Quantcast

Watch Climate Scientists Explore Melting Alaskan Glaciers on ‘Earth Focus'

Climate

Climate science is a hot topic these days, everywhere from TV studios to Congressional floors, with people using it as evidence to back up claims regarding what the planet may or may not be doing.

However, it's not often that we actually get to see it in action. Earth Focus changes all of that by following scientists and students to Alaska's Juneau Icefield, near the Canadian border, to study glaciers and their impact on the environment. It is the fifth-largest expanse of ice covering the planet.

Ninety-five percent of Alaskan glaciers are melting at an "unnatural and unprecedented pace," said Jeff Barbee, who more than two decades ago took part in the Juneau Icefield Research Program he is reporting on in this episode of Earth Focus.

"Glaciers are really large contributors to changing sea levels," added Anthony Arendt, an assistant research professor at the University of Alaska who designed satellite imagery systems for NASA.

"We want to be able to quantify how much water if coming out of these systems every year and then use that information to develop models and predict into the future to help policymakers plan for potential effects of seal-level change in the next 50 or 100 years."

The episode also features interviews with Julienne Stroeve of the National Snow and Ice Data Center and Dr. Michael E. Mann, director of Penn State University’s Earth System Science Center.

Among other things, Mann discusses why he believes some IPCC reports to be on the conservative side, while Stroeve talks about how the patterns of droughts, floods and precipitation might change over time.

EARTH FOCUS airs every Thursday at 9 p.m. ET (6 p.m. PT) on Link TV—channel 375 on DIRECTV and channel 9410 on DISH Network. Episodes are also available to watch online at linktv.org/earthfocus.

EcoWatch Daily Newsletter

Aerial assessment of Hurricane Sandy damage in Connecticut. Dannel Malloy / Flickr / CC BY 2.0

Extreme weather events supercharged by climate change in 2012 led to nearly 1,000 more deaths, more than 20,000 additional hospitalizations, and cost the U.S. healthcare system $10 billion, a new report finds.

Read More Show Less
Giant sequoia trees at Sequoia National Park, California. lucky-photographer / iStock / Getty Images Plus

A Bay Area conservation group struck a deal to buy and to protect the world's largest remaining privately owned sequoia forest for $15.6 million. Now it needs to raise the money, according to CNN.

Read More Show Less
Sponsored
This aerial view shows the Ogasayama Sports Park Ecopa Stadium, one of the venues for 2019 Rugby World Cup. MARTIN BUREAU / AFP / Getty Images

The Rugby World Cup starts Friday in Japan where Pacific Island teams from Samoa, Fiji and Tonga will face off against teams from industrialized nations. However, a new report from a UK-based NGO says that when the teams gather for the opening ceremony on Friday night and listen to the theme song "World In Union," the hypocrisy of climate injustice will take center stage.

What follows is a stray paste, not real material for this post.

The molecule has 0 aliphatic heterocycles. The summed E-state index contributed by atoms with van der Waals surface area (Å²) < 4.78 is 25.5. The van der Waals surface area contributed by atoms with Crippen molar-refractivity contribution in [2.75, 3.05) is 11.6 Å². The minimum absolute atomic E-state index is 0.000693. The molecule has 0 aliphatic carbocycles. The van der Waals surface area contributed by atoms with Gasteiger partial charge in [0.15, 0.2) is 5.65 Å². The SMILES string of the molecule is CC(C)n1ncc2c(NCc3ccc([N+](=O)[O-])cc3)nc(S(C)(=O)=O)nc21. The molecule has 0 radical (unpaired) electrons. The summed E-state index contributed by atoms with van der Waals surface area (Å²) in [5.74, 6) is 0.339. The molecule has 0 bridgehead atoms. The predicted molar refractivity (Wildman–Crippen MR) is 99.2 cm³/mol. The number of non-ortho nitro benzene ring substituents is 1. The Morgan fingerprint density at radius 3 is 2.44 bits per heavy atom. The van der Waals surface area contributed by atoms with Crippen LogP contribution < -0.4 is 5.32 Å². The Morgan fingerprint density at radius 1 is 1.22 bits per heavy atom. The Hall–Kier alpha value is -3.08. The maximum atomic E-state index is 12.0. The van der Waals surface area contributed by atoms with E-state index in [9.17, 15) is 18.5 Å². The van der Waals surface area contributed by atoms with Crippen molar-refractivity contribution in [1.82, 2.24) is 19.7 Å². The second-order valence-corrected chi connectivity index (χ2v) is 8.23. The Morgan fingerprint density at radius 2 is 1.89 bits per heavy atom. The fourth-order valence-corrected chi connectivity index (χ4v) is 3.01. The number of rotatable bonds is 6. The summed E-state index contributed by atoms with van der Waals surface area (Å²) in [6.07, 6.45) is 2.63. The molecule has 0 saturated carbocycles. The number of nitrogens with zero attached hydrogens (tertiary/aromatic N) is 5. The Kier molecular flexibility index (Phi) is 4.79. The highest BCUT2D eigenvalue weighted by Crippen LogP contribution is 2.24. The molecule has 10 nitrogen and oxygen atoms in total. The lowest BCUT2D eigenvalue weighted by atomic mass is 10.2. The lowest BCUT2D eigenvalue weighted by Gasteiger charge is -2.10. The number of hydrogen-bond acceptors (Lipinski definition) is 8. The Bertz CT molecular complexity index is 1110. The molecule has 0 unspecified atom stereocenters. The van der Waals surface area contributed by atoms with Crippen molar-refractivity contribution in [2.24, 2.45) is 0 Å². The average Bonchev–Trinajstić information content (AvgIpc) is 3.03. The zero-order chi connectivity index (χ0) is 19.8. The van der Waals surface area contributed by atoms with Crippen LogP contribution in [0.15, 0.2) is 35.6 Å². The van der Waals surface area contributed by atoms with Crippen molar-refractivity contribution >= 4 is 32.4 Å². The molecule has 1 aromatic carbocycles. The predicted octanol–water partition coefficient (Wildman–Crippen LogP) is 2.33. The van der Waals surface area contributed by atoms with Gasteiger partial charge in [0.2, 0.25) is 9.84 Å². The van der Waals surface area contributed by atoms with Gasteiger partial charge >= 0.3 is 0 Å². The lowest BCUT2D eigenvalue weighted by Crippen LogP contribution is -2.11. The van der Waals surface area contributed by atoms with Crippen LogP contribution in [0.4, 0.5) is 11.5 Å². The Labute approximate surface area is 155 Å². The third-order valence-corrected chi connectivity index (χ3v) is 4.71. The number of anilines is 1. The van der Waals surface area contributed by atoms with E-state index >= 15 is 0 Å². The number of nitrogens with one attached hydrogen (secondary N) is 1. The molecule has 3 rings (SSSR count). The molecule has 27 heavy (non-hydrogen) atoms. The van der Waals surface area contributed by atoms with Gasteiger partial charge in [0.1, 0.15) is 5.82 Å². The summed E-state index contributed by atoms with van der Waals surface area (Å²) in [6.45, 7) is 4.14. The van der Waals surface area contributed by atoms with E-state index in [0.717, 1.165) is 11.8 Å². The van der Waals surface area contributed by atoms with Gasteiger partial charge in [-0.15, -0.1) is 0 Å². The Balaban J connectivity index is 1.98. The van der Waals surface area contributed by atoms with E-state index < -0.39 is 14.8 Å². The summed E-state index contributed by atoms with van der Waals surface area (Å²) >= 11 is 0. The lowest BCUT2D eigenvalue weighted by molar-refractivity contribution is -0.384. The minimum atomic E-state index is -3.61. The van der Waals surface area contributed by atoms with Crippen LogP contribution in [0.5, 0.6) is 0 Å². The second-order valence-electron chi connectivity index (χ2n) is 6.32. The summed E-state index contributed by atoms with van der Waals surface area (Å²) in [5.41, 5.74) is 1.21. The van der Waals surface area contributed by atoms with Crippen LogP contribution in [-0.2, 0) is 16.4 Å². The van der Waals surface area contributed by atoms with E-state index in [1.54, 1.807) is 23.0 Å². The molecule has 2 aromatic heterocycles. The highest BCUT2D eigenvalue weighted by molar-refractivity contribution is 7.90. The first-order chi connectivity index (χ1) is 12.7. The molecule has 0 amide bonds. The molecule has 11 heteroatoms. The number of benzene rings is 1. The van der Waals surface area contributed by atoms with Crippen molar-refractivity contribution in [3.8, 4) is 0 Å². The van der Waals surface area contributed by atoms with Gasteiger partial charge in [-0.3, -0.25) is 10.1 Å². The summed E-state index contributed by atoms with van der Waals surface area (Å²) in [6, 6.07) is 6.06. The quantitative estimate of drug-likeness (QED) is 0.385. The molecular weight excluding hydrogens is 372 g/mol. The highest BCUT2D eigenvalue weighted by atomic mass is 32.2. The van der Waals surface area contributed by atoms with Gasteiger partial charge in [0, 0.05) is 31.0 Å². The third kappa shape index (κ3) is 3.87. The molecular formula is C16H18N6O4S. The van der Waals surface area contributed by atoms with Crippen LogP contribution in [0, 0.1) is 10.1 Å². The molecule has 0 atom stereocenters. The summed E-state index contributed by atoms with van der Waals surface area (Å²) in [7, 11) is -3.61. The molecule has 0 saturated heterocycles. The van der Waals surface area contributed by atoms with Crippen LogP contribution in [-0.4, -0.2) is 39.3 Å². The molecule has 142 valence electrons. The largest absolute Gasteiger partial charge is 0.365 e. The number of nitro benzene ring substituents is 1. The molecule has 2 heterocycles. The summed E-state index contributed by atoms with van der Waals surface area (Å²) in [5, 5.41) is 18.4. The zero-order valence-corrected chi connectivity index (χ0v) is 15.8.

Read More Show Less
Vera_Petrunina / iStock / Getty Images Plus

By Wudan Yan

In June, New York Times journalist Andy Newman wrote an article titled, "If seeing the world helps ruin it, should we stay home?" In it, he raised the question of whether or not travel by plane, boat, or car—all of which contribute to climate change, rising sea levels, and melting glaciers—might pose a moral challenge to the responsibility that each of us has to not exacerbate the already catastrophic consequences of climate change. The premise of Newman's piece rests on his assertion that traveling "somewhere far away… is the biggest single action a private citizen can take to worsen climate change."

Read More Show Less
Volunteer caucasian woman giving grain to starving African children. Bartosz Hadyniak / E+ / Getty Images

By Frances Moore Lappé

Food will be scarce, expensive and less nutritious," CNN warns us in its coverage of the UN's new "Climate Change and Land" report. The New York Times announces that "Climate Change Threatens the World's Food Supply."

Read More Show Less
Sponsored
British Airways 757. Jon Osborne / Flickr / CC BY-SA 2.0

By Adam Vaughan

Two-thirds of people in the UK think the amount people fly should be reined in to tackle climate change, polling has found.

Read More Show Less
Climate Week NYC

On Monday, Sept. 23, the Climate Group will kick off its 11th annual Climate Week NYC, a chance for governments, non-profits, businesses, communities and individuals to share possible solutions to the climate crisis while world leaders gather in the city for the UN Climate Action Summit.

Read More Show Less

By Pam Radtke Russell in New Orleans

Local TV weather forecasters have become foot soldiers in the war against climate misinformation. Over the past decade, a growing number of meteorologists and weathercasters have begun addressing the climate crisis either as part of their weather forecasts, or in separate, independent news reports to help their viewers understand what is happening and why it is important.

Read More Show Less